Neurodiversity refers to the different ways in which people view, interpret and interact with the world around them. But more often than not, it is used when referring to autism, and neurological conditions such as ADHD. 

A modern term that aims to remove prejudice towards people who think differently from ‘normal’. Neurodiversity in fact should explain that there is no right or wrong way of thinking, learning, and behaving. Rather than the ways in which the brain differs is normal, rather than any differences being seen as a ‘defect’

Although those who have neurological differences do differ in ways and may struggle in some circumstances, these differences can provide opportunities and showcase how these differences can highlight talents.


Where the term came from 


During the 1990’s, there was a movement that aimed at creating more acceptance and inclusivity for all people with neurological differences. Judy Singer, a sociologist on the autism spectrum, began using the term, rejecting the idea that people with autism are ‘disabled’.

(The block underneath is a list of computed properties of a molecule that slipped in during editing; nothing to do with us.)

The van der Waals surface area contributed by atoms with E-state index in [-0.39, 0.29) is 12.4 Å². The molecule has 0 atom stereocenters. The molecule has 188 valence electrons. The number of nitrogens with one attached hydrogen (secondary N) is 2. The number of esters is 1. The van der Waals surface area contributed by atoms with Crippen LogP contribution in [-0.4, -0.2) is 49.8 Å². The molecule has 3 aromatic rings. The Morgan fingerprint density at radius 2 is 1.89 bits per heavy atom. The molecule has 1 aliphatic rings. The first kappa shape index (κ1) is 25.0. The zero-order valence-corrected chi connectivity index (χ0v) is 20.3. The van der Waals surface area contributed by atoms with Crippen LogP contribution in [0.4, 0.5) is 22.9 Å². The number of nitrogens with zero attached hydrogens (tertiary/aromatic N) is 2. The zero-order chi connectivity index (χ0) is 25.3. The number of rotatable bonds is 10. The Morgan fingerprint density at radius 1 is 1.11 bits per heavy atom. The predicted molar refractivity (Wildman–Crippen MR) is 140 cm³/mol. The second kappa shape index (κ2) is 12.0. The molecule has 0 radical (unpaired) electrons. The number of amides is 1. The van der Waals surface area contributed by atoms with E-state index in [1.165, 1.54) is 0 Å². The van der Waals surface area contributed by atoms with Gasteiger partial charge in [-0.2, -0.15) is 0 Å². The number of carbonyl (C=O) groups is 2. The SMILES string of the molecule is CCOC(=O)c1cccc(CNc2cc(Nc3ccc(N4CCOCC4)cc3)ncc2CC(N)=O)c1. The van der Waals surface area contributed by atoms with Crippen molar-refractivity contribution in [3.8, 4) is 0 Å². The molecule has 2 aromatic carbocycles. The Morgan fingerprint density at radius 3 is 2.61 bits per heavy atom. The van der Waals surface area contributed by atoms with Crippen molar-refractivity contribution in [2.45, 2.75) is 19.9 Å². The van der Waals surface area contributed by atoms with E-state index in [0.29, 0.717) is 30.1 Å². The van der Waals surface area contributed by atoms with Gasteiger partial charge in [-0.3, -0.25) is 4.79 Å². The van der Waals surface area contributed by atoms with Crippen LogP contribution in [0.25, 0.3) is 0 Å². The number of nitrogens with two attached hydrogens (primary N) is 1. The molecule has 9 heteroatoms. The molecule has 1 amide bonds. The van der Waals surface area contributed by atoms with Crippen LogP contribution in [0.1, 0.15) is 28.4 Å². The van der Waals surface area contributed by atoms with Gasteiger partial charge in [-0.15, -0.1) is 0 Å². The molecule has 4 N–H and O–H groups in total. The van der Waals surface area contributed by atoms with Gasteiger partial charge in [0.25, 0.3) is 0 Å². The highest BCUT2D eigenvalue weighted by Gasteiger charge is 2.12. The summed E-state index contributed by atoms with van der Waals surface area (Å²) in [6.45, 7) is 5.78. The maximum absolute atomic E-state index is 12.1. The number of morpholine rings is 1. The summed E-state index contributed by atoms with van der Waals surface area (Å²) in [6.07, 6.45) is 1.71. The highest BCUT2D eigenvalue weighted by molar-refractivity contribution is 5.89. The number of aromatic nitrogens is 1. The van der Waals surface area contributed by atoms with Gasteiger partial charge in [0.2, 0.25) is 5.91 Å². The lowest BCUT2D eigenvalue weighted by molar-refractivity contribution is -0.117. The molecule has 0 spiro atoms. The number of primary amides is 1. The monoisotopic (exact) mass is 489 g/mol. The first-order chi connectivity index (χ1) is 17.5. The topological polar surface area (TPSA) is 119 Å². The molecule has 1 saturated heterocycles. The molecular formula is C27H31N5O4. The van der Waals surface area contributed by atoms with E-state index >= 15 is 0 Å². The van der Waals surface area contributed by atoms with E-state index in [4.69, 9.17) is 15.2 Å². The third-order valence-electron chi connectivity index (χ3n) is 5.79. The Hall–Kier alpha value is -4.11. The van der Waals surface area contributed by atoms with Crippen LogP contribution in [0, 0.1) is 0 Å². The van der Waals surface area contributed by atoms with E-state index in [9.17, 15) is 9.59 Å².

She stated (in 2020) that Neurodiversity was:

  • A state of nature to be respected 
  • An analytical tool for examining social issues 
  • An argument for the conservation and facilitation of human diversity 


Neurodiversity facts 


Many people vary in the way in which they think and behave. But with many neurological conditions invisible, it can be difficult to understand exactly how many of us are neurologically diverse


  • Around 5% of the population has ADHD 
  • 10% of the population are dyslexic 
  • 1-2% of the population are autistic 
  • Around 7% of the population has mental health needs 
  • 5% of the population are dyspraxic 
  • 1-2% of the population has Tourette’s Syndrome 


Language and words when talking about Neurodiversity 


When there is a lack of understanding of a subject, it’s important to consider the language used and to approach a conversation sensitively. Rather than making any assumptions, explain a lack of understanding, and ask about a person’s preferred language. Whether this is using a person-first language e.g. ‘a person with autism’ or whether using an identity-first language e.g. ‘an autistic person’. 


Contact Us 

For more information on how to support employees and discuss Neurodiversity within the workplace, get in touch with our experts. Visit our FAQs page, call us at 01260 277797, or email us at

Want to know more about the Occupational Health services we provide at Acorn, and how they could benefit your business and your employees? Please get in touch.